near the berths, while grimalkin, (by courtesy,) kept
just one berth ahead, till the last was reached, when
puss mysteriously crossed the cabin, and the search
was carefully pursued on the other side and with
equal success—cat was not found! Our hero had
never before made trial on a company of strangers, having confined his practice to his friends; and succeeding now better than his expectations, he at last became a little unguarded, when of a sudden the steward, running towards his mat, cried out with satisfaction and pity:
"Ah! poor cat!—she is down the hold, right under this here gentleman's bed! Poor thing! she must be half-starved—'tis four days since we left the wharf!"
"Poor creature!" exclaimed all the ladies; "get her out, steward—that's a good fellow!"
"In a minute, ladies! Will the gentleman please get up?"
"Certainly, steward," answered Mr. Makebelieve. The hatch was instantly uncovered; and sure enough, as all anticipated, a decidedly louder and more articulate cat-cry came forth. But then, alarmed at the sudden light and the sudden jump-down of the steward, the silly cat retreated to some remote and dark corner! Vain! the coaxing—"puss! puss! puss!—poor pussy!—po-o-or pus-see!" in the steward's blandest tones and most piteous intonations! The silly creature would not appear—nor even answer!
"I will get a lantern," said the half-vexed steward.
Of course the fears of the cat abated, and the calls
for aid and food were louder and more importunate;
but alas! the performer's mouth coming unexpectedly against a fellow-passenger along side, that gentleman said in a low voice:—"Ah! ha! is it you!—keep on!—keep on!"
Of course, the benevolent performer did keep on; and much to the steward's bewilderment, who, after a most scrutinizing hunt with his lantern, at last popped his head out of the hatch, and declared solemnly, on his word and honor, no cat was down there! At which, the truth flashing into some intelligent passenger's thoughts, he cried out:
"Good!—first-rate!—we have a ventriloquist on board!"
After that, the cat-ghost was laid! for our hero had no ambition to become a professor of the fine arts. This he says was his first, his last, his only public performance; and that was for the good of the people.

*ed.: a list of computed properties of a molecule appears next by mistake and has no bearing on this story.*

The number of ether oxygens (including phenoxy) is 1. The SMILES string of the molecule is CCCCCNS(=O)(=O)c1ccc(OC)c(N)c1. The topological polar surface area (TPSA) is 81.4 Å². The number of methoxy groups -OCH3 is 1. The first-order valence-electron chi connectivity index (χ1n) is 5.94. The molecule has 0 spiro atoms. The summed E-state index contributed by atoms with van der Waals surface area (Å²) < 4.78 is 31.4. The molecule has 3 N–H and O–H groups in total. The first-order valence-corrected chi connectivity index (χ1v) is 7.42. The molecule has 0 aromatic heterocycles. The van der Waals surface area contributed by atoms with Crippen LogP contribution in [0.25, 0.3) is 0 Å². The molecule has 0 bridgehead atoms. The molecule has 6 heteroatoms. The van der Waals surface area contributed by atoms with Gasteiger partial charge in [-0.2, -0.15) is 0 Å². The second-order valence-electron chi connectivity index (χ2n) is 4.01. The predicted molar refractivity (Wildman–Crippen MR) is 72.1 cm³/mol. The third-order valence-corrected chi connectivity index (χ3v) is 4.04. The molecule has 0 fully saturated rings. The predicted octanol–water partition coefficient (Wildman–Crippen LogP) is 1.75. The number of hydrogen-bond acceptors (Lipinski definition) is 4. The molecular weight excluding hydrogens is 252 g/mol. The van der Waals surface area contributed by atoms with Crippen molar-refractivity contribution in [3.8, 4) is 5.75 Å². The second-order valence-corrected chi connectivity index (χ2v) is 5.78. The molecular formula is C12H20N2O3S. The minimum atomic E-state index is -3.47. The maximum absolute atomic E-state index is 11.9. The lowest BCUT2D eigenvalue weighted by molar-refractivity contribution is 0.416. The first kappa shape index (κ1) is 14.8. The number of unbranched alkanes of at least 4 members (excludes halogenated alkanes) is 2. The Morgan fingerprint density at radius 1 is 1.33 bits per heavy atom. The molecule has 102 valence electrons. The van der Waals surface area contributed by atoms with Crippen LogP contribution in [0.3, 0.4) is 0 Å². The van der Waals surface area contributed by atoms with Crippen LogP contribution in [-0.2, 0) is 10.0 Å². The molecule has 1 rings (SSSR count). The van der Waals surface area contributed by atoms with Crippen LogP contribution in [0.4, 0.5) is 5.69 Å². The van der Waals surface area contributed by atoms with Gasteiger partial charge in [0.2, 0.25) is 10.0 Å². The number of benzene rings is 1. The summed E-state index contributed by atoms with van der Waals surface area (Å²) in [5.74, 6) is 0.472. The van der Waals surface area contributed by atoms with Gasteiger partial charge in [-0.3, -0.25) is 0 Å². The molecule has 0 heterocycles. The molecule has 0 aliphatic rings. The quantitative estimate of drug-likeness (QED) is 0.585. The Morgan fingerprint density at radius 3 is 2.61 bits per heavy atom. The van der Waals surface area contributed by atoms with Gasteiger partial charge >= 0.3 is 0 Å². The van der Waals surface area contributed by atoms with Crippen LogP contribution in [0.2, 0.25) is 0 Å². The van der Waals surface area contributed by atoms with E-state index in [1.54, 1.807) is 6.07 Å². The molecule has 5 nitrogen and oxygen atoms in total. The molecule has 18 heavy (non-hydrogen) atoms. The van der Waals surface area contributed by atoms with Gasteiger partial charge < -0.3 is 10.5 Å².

But, reader, Edward Leamington was not driven to these ridiculous expedients; for happily, and as a wonder, a voyage that often took twelve days, was now only six! The author was once sixteen days about the same thing, and in the same ship!
The wind and weather, so constantly favorable,
could not make joyous hearts going to a house of
mourning; yet they did so favorably affect her
husband's health and spirits, that Mrs. L. found her
forebodings vanishing, and she looked and smiled as
in the days of her early marriage life. And this again so exhilarated Mr. L., that for a while he almost forgot the insidious foe, that none the less surely, if more slowly, was ever, amidst smiles and caresses as in darkness and sorrow, mining towards life's citadel.
Mr. L. went so far now as to say within himself—"Some, they say, have recovered—and when farther gone than myself—and why is this incurable? I never felt better in my life, at least for some years. I know the day of miracles is passed; but the days of providence are not. His power is infinite, and so is his goodness—perhaps we may, after all, live together till old age! Merciful Father! spare me for her sake!"
The very day before Boston harbor was in sight, Mr. L. casting his eyes towards a shelf not yet noticed, and that held some books, thought he would while away an hour in running over a few pages of fiction, which the captain had said, were in that part, somewhere, of his library. He was alone; Mrs. L. having gone to her state-room to change a dress, and the children being among the seamen on deck, and in charge of the servants.
Among the books he discovered a Bible,—a
strange and yet familiar look being about it! He
seized it with a trembling hand—he turned pale!
He staggered to a seat—was he ill? He was,
reader. A rude blow that moment dispelled all hope and forever of a long life!—that Bible was his own gift to the false one! On a blank leaf were these words, and written by his own hand—"A husband's best gift to his wife!" How long Edward sat in a stupor he knew not; but he was aroused by the voice of Frank—